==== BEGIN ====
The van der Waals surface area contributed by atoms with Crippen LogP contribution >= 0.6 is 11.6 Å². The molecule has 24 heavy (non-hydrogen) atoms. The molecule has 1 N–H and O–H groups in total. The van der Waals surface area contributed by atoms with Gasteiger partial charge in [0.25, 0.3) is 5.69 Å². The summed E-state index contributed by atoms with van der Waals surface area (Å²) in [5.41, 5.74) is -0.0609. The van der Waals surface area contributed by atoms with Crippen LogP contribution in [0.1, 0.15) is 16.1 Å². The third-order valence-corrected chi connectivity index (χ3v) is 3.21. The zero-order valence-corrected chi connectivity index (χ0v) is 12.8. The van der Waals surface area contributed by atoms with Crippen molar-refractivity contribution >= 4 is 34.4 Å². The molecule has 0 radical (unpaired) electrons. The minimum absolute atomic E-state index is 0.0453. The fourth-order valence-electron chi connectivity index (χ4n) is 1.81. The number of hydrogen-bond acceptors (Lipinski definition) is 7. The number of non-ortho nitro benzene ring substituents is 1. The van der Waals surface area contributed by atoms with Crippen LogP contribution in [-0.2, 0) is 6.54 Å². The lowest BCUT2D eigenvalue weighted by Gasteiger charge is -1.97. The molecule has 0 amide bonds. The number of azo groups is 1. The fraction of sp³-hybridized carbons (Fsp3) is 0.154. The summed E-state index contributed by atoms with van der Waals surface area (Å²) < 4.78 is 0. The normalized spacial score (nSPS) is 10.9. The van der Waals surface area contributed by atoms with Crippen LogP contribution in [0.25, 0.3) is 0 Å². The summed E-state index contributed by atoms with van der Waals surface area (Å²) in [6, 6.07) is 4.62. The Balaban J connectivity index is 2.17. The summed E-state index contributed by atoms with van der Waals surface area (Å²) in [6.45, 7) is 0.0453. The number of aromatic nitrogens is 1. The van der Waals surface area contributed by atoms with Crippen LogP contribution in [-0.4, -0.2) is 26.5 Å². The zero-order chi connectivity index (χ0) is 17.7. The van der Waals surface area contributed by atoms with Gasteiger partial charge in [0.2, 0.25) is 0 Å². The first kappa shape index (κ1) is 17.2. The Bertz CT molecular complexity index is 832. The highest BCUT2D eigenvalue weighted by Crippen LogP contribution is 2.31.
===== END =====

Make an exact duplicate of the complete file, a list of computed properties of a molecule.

The van der Waals surface area contributed by atoms with Crippen LogP contribution >= 0.6 is 11.6 Å². The molecule has 24 heavy (non-hydrogen) atoms. The molecule has 1 N–H and O–H groups in total. The van der Waals surface area contributed by atoms with Gasteiger partial charge in [0.25, 0.3) is 5.69 Å². The summed E-state index contributed by atoms with van der Waals surface area (Å²) in [5.41, 5.74) is -0.0609. The van der Waals surface area contributed by atoms with Crippen LogP contribution in [0.1, 0.15) is 16.1 Å². The third-order valence-corrected chi connectivity index (χ3v) is 3.21. The zero-order valence-corrected chi connectivity index (χ0v) is 12.8. The van der Waals surface area contributed by atoms with Crippen molar-refractivity contribution >= 4 is 34.4 Å². The molecule has 0 radical (unpaired) electrons. The minimum absolute atomic E-state index is 0.0453. The fourth-order valence-electron chi connectivity index (χ4n) is 1.81. The number of hydrogen-bond acceptors (Lipinski definition) is 7. The number of non-ortho nitro benzene ring substituents is 1. The van der Waals surface area contributed by atoms with Crippen LogP contribution in [-0.2, 0) is 6.54 Å². The lowest BCUT2D eigenvalue weighted by Gasteiger charge is -1.97. The molecule has 0 amide bonds. The number of azo groups is 1. The fraction of sp³-hybridized carbons (Fsp3) is 0.154. The summed E-state index contributed by atoms with van der Waals surface area (Å²) < 4.78 is 0. The normalized spacial score (nSPS) is 10.9. The van der Waals surface area contributed by atoms with Crippen LogP contribution in [0.25, 0.3) is 0 Å². The summed E-state index contributed by atoms with van der Waals surface area (Å²) in [6, 6.07) is 4.62. The Balaban J connectivity index is 2.17. The summed E-state index contributed by atoms with van der Waals surface area (Å²) in [6.45, 7) is 0.0453. The number of aromatic nitrogens is 1. The van der Waals surface area contributed by atoms with Crippen LogP contribution in [-0.4, -0.2) is 26.5 Å². The zero-order chi connectivity index (χ0) is 17.7. The van der Waals surface area contributed by atoms with Gasteiger partial charge in [0.2, 0.25) is 0 Å². The first kappa shape index (κ1) is 17.2. The Bertz CT molecular complexity index is 832. The highest BCUT2D eigenvalue weighted by Crippen LogP contribution is 2.31.